To explain how Six Sigma impacts career and organizational focus, let me give you a real life example. One of my friends is an extremely successful sales professional with wonderful selling skills with little Six Sigma knowledge. In his previous job, he was leading Sales in an IT products (computers and IT hardware) company. His job profile rotated mainly around closing corporate deals initiated by junior Sales Executives.
He spent a lot of time in resolving quotation related issues with clients. Issues arose almost everyday because clients used to call different sales persons in the company and used to get different pricing or discount offers. These different quotes for the same models to clients were within the discount authority available to Salespersons. Even after lot of counselling sessions, these issues continued and were accepted as a way of life.
My friend, as a Sales Head had a challenging job comprising of the following
- Reaching each disillusioned client (some of them feigned it to get an advantage)
- Explaining why the difference in quotations arose.
- Doing some jugglery with numbers and terms, and finally, getting the Order.
He used to get most Orders as he was too good with his Sales pitch and relation building abilities and the product was good. This sequence of tasks also provided him a feeling that he was doing a really worthwhile job resolving some big issues and an achievement feeling almost every day. He was made to feel special by juniors who honestly respected and admired him for his special abilities that succeeded in bringing them out of troubles so many times.
He had several other similar work flows which started due to invoicing errors, order and delivery mismatches, and the like. He recently joined a process driven (Six Sigma implementing) company where some good Six Sigma projects had been done. One Six Sigma project had ensured that there was absolutely no possibility of different quotes landing up with a clients for the same model, even if different Sales persons are reached by the client.
He found the new job boring as the entire fascination in his previous job was due to troubleshooting and fire-fighting which was a daily affair. Here the scope was little as he found the working to be quite streamlined. There were no quotation disputes, no erroneous invoices, no delayed invoicing, lesser delays in shipments, rare mismatches between order and delivery to name some of the areas. (All this was achieved through persistent Six Sigma efforts project by project).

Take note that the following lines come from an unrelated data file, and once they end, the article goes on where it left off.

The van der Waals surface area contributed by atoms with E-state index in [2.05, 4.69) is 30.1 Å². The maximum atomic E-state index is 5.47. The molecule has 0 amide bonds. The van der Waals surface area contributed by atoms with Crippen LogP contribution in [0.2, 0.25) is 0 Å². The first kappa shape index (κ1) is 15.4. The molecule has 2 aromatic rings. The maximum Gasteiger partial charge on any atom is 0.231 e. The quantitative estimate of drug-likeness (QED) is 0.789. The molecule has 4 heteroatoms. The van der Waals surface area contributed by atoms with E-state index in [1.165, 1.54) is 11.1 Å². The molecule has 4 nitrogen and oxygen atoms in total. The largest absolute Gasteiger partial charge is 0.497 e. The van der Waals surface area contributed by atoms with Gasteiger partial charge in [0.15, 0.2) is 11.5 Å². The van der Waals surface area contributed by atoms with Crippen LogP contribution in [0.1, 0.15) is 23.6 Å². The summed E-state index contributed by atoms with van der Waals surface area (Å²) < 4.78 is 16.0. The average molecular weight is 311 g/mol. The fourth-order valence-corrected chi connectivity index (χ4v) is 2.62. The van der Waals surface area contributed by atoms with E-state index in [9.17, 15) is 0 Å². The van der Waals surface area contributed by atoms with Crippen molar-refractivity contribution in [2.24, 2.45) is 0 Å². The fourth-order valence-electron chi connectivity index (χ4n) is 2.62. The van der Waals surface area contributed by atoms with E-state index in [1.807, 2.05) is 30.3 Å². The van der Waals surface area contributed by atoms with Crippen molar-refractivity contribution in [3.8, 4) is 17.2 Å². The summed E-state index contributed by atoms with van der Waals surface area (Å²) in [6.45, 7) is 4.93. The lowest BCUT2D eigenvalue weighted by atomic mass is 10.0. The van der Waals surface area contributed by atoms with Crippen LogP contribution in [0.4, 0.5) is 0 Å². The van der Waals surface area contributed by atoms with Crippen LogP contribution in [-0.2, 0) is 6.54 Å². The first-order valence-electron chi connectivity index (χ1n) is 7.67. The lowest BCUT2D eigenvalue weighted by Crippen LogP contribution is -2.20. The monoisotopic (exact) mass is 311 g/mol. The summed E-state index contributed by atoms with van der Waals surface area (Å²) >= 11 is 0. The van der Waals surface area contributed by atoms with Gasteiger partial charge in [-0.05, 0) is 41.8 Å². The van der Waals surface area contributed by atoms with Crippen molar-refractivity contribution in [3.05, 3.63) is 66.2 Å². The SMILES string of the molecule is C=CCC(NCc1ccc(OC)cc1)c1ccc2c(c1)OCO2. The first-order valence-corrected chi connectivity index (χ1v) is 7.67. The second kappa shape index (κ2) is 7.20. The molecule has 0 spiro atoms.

After some time with this new company, this person realized that the only way he could use his creative energies was by working on some futuristic tasks. This led him to work and succeed with some big deals which were reached with collaborative efforts with associate companies. He had to spend very little time here with juniors. And whatever time he spent went into discussions about strategic clients and deals. He realized that this was impossible in his previous job as his creativity was being utilized in fire-fighting issues (those issues did need a lot of creativity as each case had to be managed in a unique fashion).
This brings us to some important questions
- Are we using our creative energies in futuristic tasks (like worthwhile projects and improvement activities)? or are we losing ourselves in repetitive work?
- Are their ways by which we can spend more of our time in futuristic tasks that can bring success and laurels for self/ company/ nation?
Six Sigma concepts and tools provide you with the right philosophy and roadmap to achieve more (results, profits, output) with less (inputs, cost, time)
Coming back to my friend's example, can you visualize how many benefits he and his company could have realized if they had utilized the power behind Six Sigma early?
(To share with you, the company he left still continues to provide the same job profile to Sales leaders and they derive the same kind of daily appreciation from juniors on same issues repetitively)
Vishwadeep Khatri, Lead Facilitator
Benchmark Six Sigma